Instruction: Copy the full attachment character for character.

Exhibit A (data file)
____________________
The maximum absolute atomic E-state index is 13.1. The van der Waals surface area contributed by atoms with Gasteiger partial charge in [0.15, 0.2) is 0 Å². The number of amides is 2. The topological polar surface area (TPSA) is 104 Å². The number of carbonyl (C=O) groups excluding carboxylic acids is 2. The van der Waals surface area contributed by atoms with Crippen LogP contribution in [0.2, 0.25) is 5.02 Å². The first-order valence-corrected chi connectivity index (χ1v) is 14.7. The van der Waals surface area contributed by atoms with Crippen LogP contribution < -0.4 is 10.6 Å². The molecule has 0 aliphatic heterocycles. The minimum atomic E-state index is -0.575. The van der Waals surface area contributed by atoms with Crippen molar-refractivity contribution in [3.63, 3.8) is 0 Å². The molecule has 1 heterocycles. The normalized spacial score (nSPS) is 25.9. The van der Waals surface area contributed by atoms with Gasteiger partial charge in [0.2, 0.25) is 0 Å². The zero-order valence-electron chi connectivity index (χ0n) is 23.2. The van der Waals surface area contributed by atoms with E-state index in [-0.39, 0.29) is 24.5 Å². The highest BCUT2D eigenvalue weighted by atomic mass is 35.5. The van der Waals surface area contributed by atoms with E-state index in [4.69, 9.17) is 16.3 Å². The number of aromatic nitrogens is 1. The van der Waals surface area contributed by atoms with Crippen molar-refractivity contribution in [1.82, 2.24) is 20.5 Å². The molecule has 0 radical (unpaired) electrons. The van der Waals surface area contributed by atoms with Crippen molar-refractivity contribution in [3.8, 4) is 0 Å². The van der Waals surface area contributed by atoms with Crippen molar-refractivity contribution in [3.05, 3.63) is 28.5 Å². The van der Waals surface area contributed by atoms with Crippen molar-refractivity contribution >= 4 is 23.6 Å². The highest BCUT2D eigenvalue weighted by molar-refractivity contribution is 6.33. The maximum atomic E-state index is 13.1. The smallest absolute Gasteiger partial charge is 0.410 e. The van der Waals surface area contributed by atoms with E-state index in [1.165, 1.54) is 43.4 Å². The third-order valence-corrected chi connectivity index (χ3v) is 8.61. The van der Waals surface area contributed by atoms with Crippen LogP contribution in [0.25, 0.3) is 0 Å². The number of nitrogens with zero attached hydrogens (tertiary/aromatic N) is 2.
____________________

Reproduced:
The maximum absolute atomic E-state index is 13.1. The van der Waals surface area contributed by atoms with Gasteiger partial charge in [0.15, 0.2) is 0 Å². The number of amides is 2. The topological polar surface area (TPSA) is 104 Å². The number of carbonyl (C=O) groups excluding carboxylic acids is 2. The van der Waals surface area contributed by atoms with Crippen LogP contribution in [0.2, 0.25) is 5.02 Å². The first-order valence-corrected chi connectivity index (χ1v) is 14.7. The van der Waals surface area contributed by atoms with Crippen LogP contribution < -0.4 is 10.6 Å². The molecule has 0 aliphatic heterocycles. The minimum atomic E-state index is -0.575. The van der Waals surface area contributed by atoms with Crippen molar-refractivity contribution in [3.63, 3.8) is 0 Å². The molecule has 1 heterocycles. The normalized spacial score (nSPS) is 25.9. The van der Waals surface area contributed by atoms with Gasteiger partial charge in [0.2, 0.25) is 0 Å². The zero-order valence-electron chi connectivity index (χ0n) is 23.2. The van der Waals surface area contributed by atoms with E-state index in [-0.39, 0.29) is 24.5 Å². The highest BCUT2D eigenvalue weighted by atomic mass is 35.5. The van der Waals surface area contributed by atoms with E-state index in [4.69, 9.17) is 16.3 Å². The number of aromatic nitrogens is 1. The van der Waals surface area contributed by atoms with Crippen molar-refractivity contribution in [1.82, 2.24) is 20.5 Å². The molecule has 0 radical (unpaired) electrons. The van der Waals surface area contributed by atoms with Crippen molar-refractivity contribution in [3.8, 4) is 0 Å². The van der Waals surface area contributed by atoms with Crippen molar-refractivity contribution in [3.05, 3.63) is 28.5 Å². The van der Waals surface area contributed by atoms with Crippen molar-refractivity contribution >= 4 is 23.6 Å². The highest BCUT2D eigenvalue weighted by molar-refractivity contribution is 6.33. The maximum atomic E-state index is 13.1. The smallest absolute Gasteiger partial charge is 0.410 e. The van der Waals surface area contributed by atoms with E-state index in [1.165, 1.54) is 43.4 Å². The third-order valence-corrected chi connectivity index (χ3v) is 8.61. The van der Waals surface area contributed by atoms with Crippen LogP contribution in [0.25, 0.3) is 0 Å². The number of nitrogens with zero attached hydrogens (tertiary/aromatic N) is 2.